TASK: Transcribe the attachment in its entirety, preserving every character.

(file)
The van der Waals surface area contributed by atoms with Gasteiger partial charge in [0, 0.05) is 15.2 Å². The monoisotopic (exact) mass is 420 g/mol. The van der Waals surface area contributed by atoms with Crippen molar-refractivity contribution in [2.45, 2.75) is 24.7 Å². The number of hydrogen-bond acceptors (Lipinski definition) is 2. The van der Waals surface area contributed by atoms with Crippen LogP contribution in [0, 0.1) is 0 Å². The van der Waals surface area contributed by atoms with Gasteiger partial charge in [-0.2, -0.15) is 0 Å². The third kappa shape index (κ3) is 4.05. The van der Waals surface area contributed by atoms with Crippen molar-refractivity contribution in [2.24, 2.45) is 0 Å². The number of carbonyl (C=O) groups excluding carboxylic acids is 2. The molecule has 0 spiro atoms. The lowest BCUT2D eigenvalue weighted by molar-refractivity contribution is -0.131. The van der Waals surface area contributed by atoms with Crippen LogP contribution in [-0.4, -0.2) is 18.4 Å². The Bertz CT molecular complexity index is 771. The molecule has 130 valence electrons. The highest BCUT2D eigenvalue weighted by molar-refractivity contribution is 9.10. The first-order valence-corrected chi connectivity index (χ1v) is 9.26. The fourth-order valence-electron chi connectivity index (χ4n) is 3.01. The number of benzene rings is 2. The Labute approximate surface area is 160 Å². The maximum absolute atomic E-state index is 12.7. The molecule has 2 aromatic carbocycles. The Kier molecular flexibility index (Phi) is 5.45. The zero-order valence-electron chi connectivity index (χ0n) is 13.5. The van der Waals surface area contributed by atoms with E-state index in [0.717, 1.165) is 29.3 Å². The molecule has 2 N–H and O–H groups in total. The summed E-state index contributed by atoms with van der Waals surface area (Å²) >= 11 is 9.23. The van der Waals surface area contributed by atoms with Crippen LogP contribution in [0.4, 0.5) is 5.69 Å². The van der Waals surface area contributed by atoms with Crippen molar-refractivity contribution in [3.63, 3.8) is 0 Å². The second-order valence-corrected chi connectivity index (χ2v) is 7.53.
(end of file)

The van der Waals surface area contributed by atoms with Gasteiger partial charge in [0, 0.05) is 15.2 Å². The monoisotopic (exact) mass is 420 g/mol. The van der Waals surface area contributed by atoms with Crippen molar-refractivity contribution in [2.45, 2.75) is 24.7 Å². The number of hydrogen-bond acceptors (Lipinski definition) is 2. The van der Waals surface area contributed by atoms with Crippen LogP contribution in [0, 0.1) is 0 Å². The van der Waals surface area contributed by atoms with Gasteiger partial charge in [-0.2, -0.15) is 0 Å². The third kappa shape index (κ3) is 4.05. The van der Waals surface area contributed by atoms with Crippen molar-refractivity contribution in [2.24, 2.45) is 0 Å². The number of carbonyl (C=O) groups excluding carboxylic acids is 2. The molecule has 0 spiro atoms. The lowest BCUT2D eigenvalue weighted by molar-refractivity contribution is -0.131. The van der Waals surface area contributed by atoms with Crippen LogP contribution in [-0.4, -0.2) is 18.4 Å². The Bertz CT molecular complexity index is 771. The molecule has 130 valence electrons. The highest BCUT2D eigenvalue weighted by molar-refractivity contribution is 9.10. The first-order valence-corrected chi connectivity index (χ1v) is 9.26. The fourth-order valence-electron chi connectivity index (χ4n) is 3.01. The number of benzene rings is 2. The Labute approximate surface area is 160 Å². The maximum absolute atomic E-state index is 12.7. The molecule has 2 aromatic carbocycles. The Kier molecular flexibility index (Phi) is 5.45. The zero-order valence-electron chi connectivity index (χ0n) is 13.5. The van der Waals surface area contributed by atoms with E-state index in [0.717, 1.165) is 29.3 Å². The molecule has 2 N–H and O–H groups in total. The summed E-state index contributed by atoms with van der Waals surface area (Å²) >= 11 is 9.23. The van der Waals surface area contributed by atoms with Crippen LogP contribution in [0.4, 0.5) is 5.69 Å². The van der Waals surface area contributed by atoms with Crippen molar-refractivity contribution in [3.63, 3.8) is 0 Å². The second-order valence-corrected chi connectivity index (χ2v) is 7.53.